Memories are a strange thing sometimes. Some of them we end up suppressing or hiding in the furthest recesses of our minds that it takes us completely by surprise when they resurface. It was my father’s 5th death anniversary last week and I was shocked when I realised how much time had passed since, and how my life has changed as a result.
This year I chose not to wallow in the past or be consumed by morbid thoughts of finality. The past 18 months have taught me that life is too short to dwell on regrets. Fess up and move on! My relationship with my father was never a smooth one, but there were instances when we bonded and these became essential building blocks of my persona. The love for collecting stones, fiddling with tools, over-thinking and over-planning, inability to ask for help, inability to say no, and last but not least, the shameless ability to indulge in Mommy’s cooking. Daddy had his list of favourites, and I had my own when it came to family dishes, and these lists did not always overlap. He loved all the soupy dishes she made, whereas I abhorred them, and still do. But anything involving mangoes, seafood, and chocolate were irrefutable, well except perhaps the portions and who got first slice rights.
My mother’s chocolate fudge cake was the first cake I ever bake on my own. Mommy, as always, never did anything by the book and inducted me into the world of baking with a complicated chiffon cake, instantly turning me off baking for the next few years. Then she discovered a wonderfully simple chocolate fudge cake that one of her friends brought to a potluck. Both Daddy and I fell fudgegily in love, and at the risk of sounding gooeyly corny, it was love at first bite. Mommy got hold of the recipe, tweaked it over the years and when I took over, I continued the tradition. It is my go-to magic cake when I am feeling blue and have a soulful need to indulge in chocolate, comfort and goodness that an ordinary candy bar won’t satisfy.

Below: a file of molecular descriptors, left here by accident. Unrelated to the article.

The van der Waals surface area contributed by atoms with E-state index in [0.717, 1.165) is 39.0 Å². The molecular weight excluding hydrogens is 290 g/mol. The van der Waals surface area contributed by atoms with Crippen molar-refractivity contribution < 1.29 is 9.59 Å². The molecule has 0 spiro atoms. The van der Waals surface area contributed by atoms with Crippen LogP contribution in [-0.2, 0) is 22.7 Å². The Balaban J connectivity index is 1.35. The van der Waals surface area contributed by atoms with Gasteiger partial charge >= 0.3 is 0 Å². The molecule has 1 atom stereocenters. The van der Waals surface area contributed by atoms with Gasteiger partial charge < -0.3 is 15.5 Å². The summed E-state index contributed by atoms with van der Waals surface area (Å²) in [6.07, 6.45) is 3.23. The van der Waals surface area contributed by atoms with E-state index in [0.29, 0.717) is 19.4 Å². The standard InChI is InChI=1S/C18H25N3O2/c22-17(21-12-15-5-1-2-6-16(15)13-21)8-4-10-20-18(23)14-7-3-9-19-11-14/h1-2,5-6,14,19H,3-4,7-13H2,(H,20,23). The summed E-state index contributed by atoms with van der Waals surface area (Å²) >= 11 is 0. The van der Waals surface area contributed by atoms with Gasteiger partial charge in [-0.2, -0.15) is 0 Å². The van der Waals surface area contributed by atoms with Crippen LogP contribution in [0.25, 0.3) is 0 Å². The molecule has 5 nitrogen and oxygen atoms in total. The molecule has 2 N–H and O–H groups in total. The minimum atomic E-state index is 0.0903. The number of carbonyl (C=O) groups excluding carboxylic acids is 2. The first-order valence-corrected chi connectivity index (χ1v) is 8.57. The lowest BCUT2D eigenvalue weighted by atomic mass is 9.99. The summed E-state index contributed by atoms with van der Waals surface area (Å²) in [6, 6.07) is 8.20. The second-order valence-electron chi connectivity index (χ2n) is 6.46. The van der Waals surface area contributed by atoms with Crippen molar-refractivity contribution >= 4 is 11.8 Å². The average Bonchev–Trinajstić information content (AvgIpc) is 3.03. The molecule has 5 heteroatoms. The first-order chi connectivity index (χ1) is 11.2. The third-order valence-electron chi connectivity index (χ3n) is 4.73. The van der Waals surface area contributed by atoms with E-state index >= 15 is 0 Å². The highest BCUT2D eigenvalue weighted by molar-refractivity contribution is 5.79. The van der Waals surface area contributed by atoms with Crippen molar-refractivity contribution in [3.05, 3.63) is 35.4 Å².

There is nothing fancy about this cake, but it means the world to me. My mother’s warmth and love lives through this cake, and whenever I find myself in need of indulgence that I won’t regret the next day, this is it. Daddy had diabetes and was not supposed to have too much of it, so he justified his kitchen forages as engineering necessities… I have to straighten out the edges. Those words come to mind each time I slice into the cake and this is how I chose to remember him this year.
You know I am not a food blogger, but this simple recipe is worth sharing and I hope you find as much joy in it as I do
Linda’s Chocolate Fudge Cake
1.5 cups flour
1 cup sugar
1/2 cup Khalua
3 Tbsp dark baking cocoa
6 Tbsp drinking cocoa (e.g. Nesquick)
1.5 cups milk
2 tsp baking powder
1 tsp vanilla
1/2 tsp cinnamon
1 tbsp instant coffee or 1/4 cup espresso
250 gms butter
Fudge topping :
1.5 cups powered sugar
4 tbsp baking cocoa
1/2 cup milk
Cream the butter, add eggs and sugar gradually, followed by vanilla. Slowly add the dry ingredients and mix until smooth. Pour into a greased pan.
(NB: This is a very messy cake once the icing comes on, so I prefer to use a ceramic or oven-proof glass dish so you don’t have to transfer anything).
Bake a 190C for 50min.
Once the cake is done, pour the Khalua over it and allow to cool. for 10 min. In the meantime, place all ingredients for the topping in a saucepan and bring to a simmer. Pour over the warm cake and allow to settle. Top with chocolate chips or nuts (or both) as you wish. I have tried using Bailey’s or bourbon as well. It comes down to a matter personal preference.
My mom would have loved this cake! She often used Khalua in lots of desserts.
It’s such a mom cake, and I think that is the best part about it. There is nothing pretentious in this cake, just a whole lot of loving!
As usual I enjoy reading your well expressed thoughts, feelings, even that with which I disagree.
Clearly there is a cultural magnetism to family in yours which is not so strong in mine, and it is beautiful, it seems to exact a price.
When my parents passed I was thankful for so much and so many good things. Examples of industry, peace, integrity, balance, respect, self control that so few have, were mine. My view is that to be dark about their passing would not be honoring that they taught me to acknowledge truth, but to be thankful for what was good, and to choose to affect others in an uplifting way.
Wallowing it seems, centers on self.
I have no idea an what date either of my parents died, I do smile at the memories of their birthdays, those I the memories they would prefer.
Thank you for sharing not just the tender thoughts of your parents but also embracing the joy and life they brought into your life. We try to live in the light and use the shadows to learn and define. This is one of the most valuable lessons you have taught me over the years.